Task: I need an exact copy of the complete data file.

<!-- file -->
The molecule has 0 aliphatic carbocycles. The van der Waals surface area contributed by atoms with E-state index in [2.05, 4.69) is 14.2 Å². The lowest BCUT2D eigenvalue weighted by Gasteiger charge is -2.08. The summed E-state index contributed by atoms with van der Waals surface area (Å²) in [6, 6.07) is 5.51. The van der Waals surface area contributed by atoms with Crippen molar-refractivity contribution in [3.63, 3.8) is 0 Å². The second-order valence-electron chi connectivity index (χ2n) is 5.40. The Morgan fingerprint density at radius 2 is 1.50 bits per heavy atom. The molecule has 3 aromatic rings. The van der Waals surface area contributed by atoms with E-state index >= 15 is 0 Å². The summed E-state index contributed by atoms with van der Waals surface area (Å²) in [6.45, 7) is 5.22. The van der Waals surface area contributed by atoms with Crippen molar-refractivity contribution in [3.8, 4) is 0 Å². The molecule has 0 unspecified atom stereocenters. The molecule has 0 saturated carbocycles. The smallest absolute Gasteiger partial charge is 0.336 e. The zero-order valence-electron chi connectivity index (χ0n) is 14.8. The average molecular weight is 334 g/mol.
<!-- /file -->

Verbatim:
The molecule has 0 aliphatic carbocycles. The van der Waals surface area contributed by atoms with E-state index in [2.05, 4.69) is 14.2 Å². The lowest BCUT2D eigenvalue weighted by Gasteiger charge is -2.08. The summed E-state index contributed by atoms with van der Waals surface area (Å²) in [6, 6.07) is 5.51. The van der Waals surface area contributed by atoms with Crippen molar-refractivity contribution in [3.63, 3.8) is 0 Å². The second-order valence-electron chi connectivity index (χ2n) is 5.40. The Morgan fingerprint density at radius 2 is 1.50 bits per heavy atom. The molecule has 3 aromatic rings. The van der Waals surface area contributed by atoms with E-state index >= 15 is 0 Å². The summed E-state index contributed by atoms with van der Waals surface area (Å²) in [6.45, 7) is 5.22. The van der Waals surface area contributed by atoms with Crippen molar-refractivity contribution in [3.8, 4) is 0 Å². The molecule has 0 unspecified atom stereocenters. The molecule has 0 saturated carbocycles. The smallest absolute Gasteiger partial charge is 0.336 e. The zero-order valence-electron chi connectivity index (χ0n) is 14.8. The average molecular weight is 334 g/mol.